The first NWA PPV I ever saw start-to-finish (I sent away for the VHS copy and couldn't stop watching it at the time), Starrcade '87 felt like an amazingly robust card.  Jim Crockett Promotions was attempting a rapid expansion like the WWF had accomplished, and this was technically the company's first event broadcast on PPV.  Unfortunately it went head-to-head with the first Survivor Series, and took place in Chicago, which was hardly an NWA stronghold.  Thus it was not the financial success Jim Crockett hoped for.  But from a wrestling standpoint it's still one of my favorite old shows.  The biggest highlights were a fantastic Road Warriors-Anderson & Blanchard Tag Title match (which inexplicably ended in a Dusty Finish), and an incredibly intense struggle between Ric Flair and Ronnie Garvin for the NWA Title.  Starrcade also featured a surprisingly good Nikita Koloff-Terry Taylor TV Title match, a fun Rock n' Roll Express-Midnight Express Skywalkers match, and Dusty Rhodes vs. Lex Luger for the US Title.  I've read several reviews suggesting this show hasn't aged well, but I loved it at the time and still enjoy it thoroughly.

6. Chi-Town Rumble

1989 is considered by many to be the NWA's best year from an in-ring standpoint, and Chi-Town Rumble set the tone.  A rock-solid undercard was highlighted by a Midnight Express vs. Original Midnight Express rematch from Starrcade, a Rick Steiner-Mike Rotunda TV Title match, and a much-anticipated Lex Luger-Barry Windham US Title showdown.  But of course the centerpiece was the Ric Flair vs. Ricky Steamboat World Title classic, where after 23 near-perfect minutes of wrestling, Steamboat dethroned the NWA's franchise player for his first and only World Championship.  Thus began their legendary 1989 trilogy of matches, all of which were instant Match of the Year nominees.  Chi-Town Rumble initiated a banner NWA year, where four of their five PPVs were good-to-great, while the fifth (WrestleWar) contained arguably the best match of 1989.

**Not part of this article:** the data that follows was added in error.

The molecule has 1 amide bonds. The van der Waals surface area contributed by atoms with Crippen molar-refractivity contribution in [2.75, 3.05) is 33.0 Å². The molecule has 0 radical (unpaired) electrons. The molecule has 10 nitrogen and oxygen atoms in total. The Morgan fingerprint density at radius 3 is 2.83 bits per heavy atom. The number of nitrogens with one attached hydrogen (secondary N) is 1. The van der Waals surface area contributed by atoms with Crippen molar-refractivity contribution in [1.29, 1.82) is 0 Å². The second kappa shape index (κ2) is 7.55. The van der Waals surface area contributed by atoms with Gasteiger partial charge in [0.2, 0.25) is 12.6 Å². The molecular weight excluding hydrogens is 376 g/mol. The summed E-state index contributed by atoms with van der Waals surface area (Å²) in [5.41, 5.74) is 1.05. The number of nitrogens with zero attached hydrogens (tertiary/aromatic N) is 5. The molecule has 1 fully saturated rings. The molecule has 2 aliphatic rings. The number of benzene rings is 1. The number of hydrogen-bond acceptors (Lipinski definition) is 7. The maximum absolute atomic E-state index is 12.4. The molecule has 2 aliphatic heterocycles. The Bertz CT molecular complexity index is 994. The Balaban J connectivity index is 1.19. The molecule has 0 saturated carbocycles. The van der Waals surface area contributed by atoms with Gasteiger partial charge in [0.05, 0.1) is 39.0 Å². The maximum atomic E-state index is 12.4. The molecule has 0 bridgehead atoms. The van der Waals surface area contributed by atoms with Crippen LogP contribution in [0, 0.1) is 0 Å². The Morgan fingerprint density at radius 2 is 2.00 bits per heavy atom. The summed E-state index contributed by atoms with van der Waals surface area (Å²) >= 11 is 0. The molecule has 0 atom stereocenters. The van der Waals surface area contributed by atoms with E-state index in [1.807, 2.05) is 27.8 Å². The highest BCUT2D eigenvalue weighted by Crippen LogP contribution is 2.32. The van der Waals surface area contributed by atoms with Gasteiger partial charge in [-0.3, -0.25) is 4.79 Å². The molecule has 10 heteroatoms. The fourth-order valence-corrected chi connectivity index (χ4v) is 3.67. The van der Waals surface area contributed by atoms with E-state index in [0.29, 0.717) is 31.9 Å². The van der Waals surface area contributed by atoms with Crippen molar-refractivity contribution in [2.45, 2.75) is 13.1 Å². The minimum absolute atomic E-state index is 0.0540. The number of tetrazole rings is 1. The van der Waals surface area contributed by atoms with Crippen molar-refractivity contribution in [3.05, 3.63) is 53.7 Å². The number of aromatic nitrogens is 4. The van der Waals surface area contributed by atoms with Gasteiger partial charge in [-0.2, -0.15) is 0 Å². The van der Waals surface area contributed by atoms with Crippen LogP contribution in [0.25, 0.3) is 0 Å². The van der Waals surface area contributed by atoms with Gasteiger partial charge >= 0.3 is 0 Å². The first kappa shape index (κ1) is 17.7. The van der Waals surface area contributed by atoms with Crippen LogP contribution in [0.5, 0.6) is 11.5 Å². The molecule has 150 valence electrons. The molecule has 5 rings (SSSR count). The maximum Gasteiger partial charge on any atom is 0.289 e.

5. Starrcade '88

The first PPV broadcast during the Ted Turner era, Starrcade '88 stripped away the multiple gimmick matches so prevalent in Jim Crockett's NWA and presented a loaded wrestling show that took the company back to basics.  Every major title was on the line and multiple top feuds were represented here.  Lex Luger was in the middle of a huge babyface run as he challenged former mentor Ric Flair for the World Title in a 31-minute war, Sting and Dusty Rhodes teamed up to get revenge on former allies the Road Warriors, and US Champion Barry Windham faced NWA newcomer Bam Bam Bigelow.  Also once-Varsity Club teammates Mike Rotunda and Rick Steiner faced off for the TV Title, and Jim Cornette's Midnight Express faced Paul E. Dangerously's Original Midnight Express in a spectacular tag team battle.  Top-to-bottom, Starrcade '88 was a streamlined, well-rounded PPV that kicked off the Turner era with a bang.  Also the original theme song for this show, entitled "Knockout," was BOSS.  Not owning the rights to the song, WWE of course changed the music for the Network.

4. Survivor Series 1987

The original Survivor Series was an absolutely colossal extravaganza.  The three-hour PPV consisted of only four matches, three of which pitted teams of five against each other.  The show opener kicked things off in style with Randy Savage leading a loaded team (which included his longtime rival Ricky Steamboat) against The Honky Tonk Man's team of midcard heels.  Next was a surprisingly good women's elimination match where the Jumping Bomb Angels became stars for the night.  In the third slot (and this was absolutely genius) was a 20-man match that stacked five tag teams to a side, and when one man from a tag team was eliminated, both members were gone.   This match was glorious, and demonstrated how incredibly deep the tag team division used to be.  Finally Hulk Hogan's team of powerhouses faced Andre the Giant's squad which included the three largest men in the company (Andre, King Kong Bundy and One Man Gang).  The inaugural Survivor Series is still one of my all-time favorite PPVs.  Everything about it felt grand, and the concept proved to be one of the most enjoyable gimmick matches the company has ever pioneered.  I'll still pop this one in from time to time.